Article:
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A Hierarchy for Retirement Savings

There are several account options available to investors for retirement savings purposes, including 401(k)s (403(b), 457, and the equivalents), IRA(s), and taxable accounts.

One question investors often ask is, if they have a fixed sum of money to invest every month or every year, how should they allocate that cash for their retirement savings? Which account(s) give them the biggest bang for their buck?

As with many financial planning questions, there are no one size fits all answers: variations in investors’ company retirement plans, personal tax situations, and financial goals and associated time horizons mean that a retirement savings hierarchy that makes sense for one individual may not add up for another.

That said, the following framework for retirement savings will be a good starting point for many investors.  Note that this hierarchy does not factor in non-retirement financial goals, such as amassing an emergency fund, saving for college, or investing for short and intermediate term financials.

 

Priority 1: 401(k) (other company retirement plan) Up To Matching Contributions

If your employer offers a 401k company match policy, your first priority for retirement savings should always be to contribute at least enough to earn the full company match.  You cannot ignore a 401(k)-matching contribution because there is nowhere else you can get an immediate 100% return (doubling your money) on your contribution.

Priority 1A: Health Savings Account (HSA)

While a Health Savings Account (HSA) is not necessarily an account specific to retirement, given ever-increasing healthcare and medical related costs, HSAs have been included as part of this framework.  Because Contributions, Earnings and Growth, and qualified Withdrawals are all free of tax, maximizing contributions to HSA accounts are a high priority.

Priority 2: Roth IRA (self and spousal)

Earnings and Growth, and qualified withdrawals from Roth IRA accounts are tax-free.  Roth IRAs also provide low cost, self-control, and increased flexibility compared to other alternatives, making them a high priority option for retirement saving, especially for those targeting an early retirement.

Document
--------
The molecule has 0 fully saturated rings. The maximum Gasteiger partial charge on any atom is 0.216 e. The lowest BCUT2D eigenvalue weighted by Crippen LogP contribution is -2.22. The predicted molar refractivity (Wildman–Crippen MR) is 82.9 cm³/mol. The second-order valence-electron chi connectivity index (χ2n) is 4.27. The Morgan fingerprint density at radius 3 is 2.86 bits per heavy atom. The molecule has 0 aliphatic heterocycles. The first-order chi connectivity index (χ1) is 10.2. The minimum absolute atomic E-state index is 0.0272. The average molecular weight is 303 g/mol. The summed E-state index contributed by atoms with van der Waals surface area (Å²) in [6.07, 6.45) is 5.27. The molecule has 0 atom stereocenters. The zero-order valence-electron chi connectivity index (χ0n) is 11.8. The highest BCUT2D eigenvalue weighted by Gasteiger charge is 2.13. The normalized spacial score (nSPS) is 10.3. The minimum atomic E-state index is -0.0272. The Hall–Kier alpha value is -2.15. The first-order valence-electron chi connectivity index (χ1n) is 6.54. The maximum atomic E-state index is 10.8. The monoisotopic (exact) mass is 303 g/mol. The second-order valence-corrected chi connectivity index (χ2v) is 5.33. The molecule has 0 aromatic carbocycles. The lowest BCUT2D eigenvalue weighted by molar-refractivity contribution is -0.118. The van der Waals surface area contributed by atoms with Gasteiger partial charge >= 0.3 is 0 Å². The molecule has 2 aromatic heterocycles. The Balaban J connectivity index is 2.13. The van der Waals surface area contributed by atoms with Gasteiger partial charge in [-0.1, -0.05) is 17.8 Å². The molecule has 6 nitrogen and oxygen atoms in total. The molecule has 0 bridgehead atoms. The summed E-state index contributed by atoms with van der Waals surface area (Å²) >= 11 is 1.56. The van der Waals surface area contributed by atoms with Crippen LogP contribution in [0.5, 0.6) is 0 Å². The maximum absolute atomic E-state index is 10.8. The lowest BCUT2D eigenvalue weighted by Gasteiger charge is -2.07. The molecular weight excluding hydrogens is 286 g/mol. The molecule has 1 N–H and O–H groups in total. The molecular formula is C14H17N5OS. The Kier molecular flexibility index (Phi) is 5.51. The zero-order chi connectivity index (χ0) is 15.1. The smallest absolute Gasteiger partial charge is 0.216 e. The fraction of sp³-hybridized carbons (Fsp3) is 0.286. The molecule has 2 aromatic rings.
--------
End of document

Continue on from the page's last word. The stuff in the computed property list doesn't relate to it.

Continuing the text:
Priority 3: 401(k) (other company retirement plan) Up To the Limit

For higher income investors who have significant assets to invest toward their retirement savings, taking advantage of all tax-sheltered retirement savings options should precede investing in non-retirement accounts.  Investors in traditional 401(k)s contribute pretax dollars and enjoy tax deferred compounding; further, making pretax contributions reduces adjusted gross income, thereby increasing eligibility for valuable credits and deductions.  Those tax benefits are the key reason that investing in a 401(k) trumps investing in a taxable account.

Priority 4: Taxable Account

Investing inside of a taxable (non-retirement) account offers the most possible flexibility, albeit without the tax breaks that accompany the aforementioned investment account options.  Not only can you invest in nearly anything inside of a taxable account, but there are no withdrawal requirements either.  You can pull the money out whenever you need it, but you can also let it build for as long as you want; any taxable assets that your heirs inherit from you will receive a step up in basis, too.

And while you’ll need to invest after-tax dollars in the account, you’ll owe capital gains taxes (lower than ordinary income taxes, and 0% for investors in the 10% and 15% income tax brackets) when you sell.  This Taxable Account posting details some of the important benefits that come along with taxable accounts.  Utilizing taxable accounts also provides for tax diversification in retirement, especially for savers who may already have a sizable share of your assets in tax-deferred and Roth accounts.

As attractive as all of that flexibility is, the tax benefits provided by IRAs and company retirement plans usually make up for any extra costs or other drawbacks associated with those plans, especially for investors with longer time horizons.

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